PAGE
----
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For senior captains, no boxing day is a bad day

| Monday, November 6, 2023

As the Notre Dame Women’s Boxing Club senior captains prepare for their final Baraka Bouts tournament, they are proud of what their club continues to accomplish and are grateful for the friendships and life lessons it has given them. 

Pre-professional science major Ellie Hammerschmitt had never boxed before coming to Notre Dame. She joined because she thought it would be a fun way to work out and get some personal training. Looking back as a senior, she’s loved competing and watching herself and her teammates grow.

“It’s very relieving when the match is done and you can look at your opponent and say ‘Great job, I’m so proud of you’ and feel success for your own hard work as well,” she said. 

One of the best parts of the club is that while improving themselves, the members help to improve the lives of women in Uganda. Hammerschmitt was moved by a woman who came to speak to the club recently. The woman had attended a school the club funded through Baraka Bouts. The speaker told them that she didn’t know where she’d be without this club and that they had changed the trajectory of her life.

“I love the fact that we are raising money for something much bigger and better than ourselves and for the good of other people,” Hammerschmitt said.

Chiara Thrum has enjoyed how competing brings everyone in the club together. The community has been the environmental engineer’s favorite part about boxing because it allows her to regularly interact with interesting, driven people.

“One of the biggest aspects of the club that surprised me is how strong the friendships are in the club. You’re supporting, training and encouraging the same people that you compete against in tournaments and during spars, which builds a really unique bond,” she said.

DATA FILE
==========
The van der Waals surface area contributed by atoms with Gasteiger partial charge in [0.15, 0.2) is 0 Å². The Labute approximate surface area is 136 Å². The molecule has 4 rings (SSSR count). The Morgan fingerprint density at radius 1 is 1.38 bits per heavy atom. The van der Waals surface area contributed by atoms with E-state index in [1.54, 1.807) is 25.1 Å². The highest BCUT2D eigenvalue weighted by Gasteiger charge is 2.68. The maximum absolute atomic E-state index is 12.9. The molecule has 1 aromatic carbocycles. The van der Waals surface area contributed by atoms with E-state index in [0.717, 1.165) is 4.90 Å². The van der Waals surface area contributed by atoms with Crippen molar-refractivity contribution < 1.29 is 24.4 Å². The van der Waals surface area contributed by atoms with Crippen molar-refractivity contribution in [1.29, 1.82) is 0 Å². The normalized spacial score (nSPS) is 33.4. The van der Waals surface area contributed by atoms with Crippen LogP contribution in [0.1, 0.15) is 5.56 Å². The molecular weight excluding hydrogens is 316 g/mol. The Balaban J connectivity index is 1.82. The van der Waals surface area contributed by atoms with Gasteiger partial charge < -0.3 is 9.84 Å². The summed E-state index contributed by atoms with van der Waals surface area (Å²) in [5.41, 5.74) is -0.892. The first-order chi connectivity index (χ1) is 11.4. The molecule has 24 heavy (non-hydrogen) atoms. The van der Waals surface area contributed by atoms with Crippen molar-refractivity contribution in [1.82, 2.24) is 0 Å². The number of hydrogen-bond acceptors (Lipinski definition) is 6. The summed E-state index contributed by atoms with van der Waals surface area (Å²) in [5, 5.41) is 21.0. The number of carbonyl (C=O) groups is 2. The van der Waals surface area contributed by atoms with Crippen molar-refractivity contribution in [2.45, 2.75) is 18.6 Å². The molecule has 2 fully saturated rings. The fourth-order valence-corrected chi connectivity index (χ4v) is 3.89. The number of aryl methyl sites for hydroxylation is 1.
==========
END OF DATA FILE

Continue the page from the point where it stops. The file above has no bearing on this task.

Thrum is looking forward to the upcoming tournament and getting back to competing. Her favorite memory from women’s boxing was the first time she ever got into the ring during her first competition. While boxing is very difficult to completely commit to because of its intensity, Thrum is ready to leave it all out there for her last tournament. 

“I had no idea what I was doing, and I just made myself do it anyway,” Thrum said. “I definitely took a few hits, but I got out of there so thrilled to do it again. I just couldn’t wait to get back in.”

Women’s boxing has been applied computational mathematics and statistics major Emily Nowak’s favorite part of her Notre Dame experience. She believes it’s the best thing you can get involved with on campus. 

“It’s been the biggest blessing of college. It’s been where I found my home and my people. Whenever anyone from home asks about it, I always go on a 10-minute rant,” said Nowak. 

Nowak loves that the club has provided balance and perspective in her life. The mission of the club prevents members from only looking inward and gives them something besides themselves to fight for, which she finds very motivating and meaningful.  As a senior, she’s also been able to put more time into boxing and building relationships with her teammates.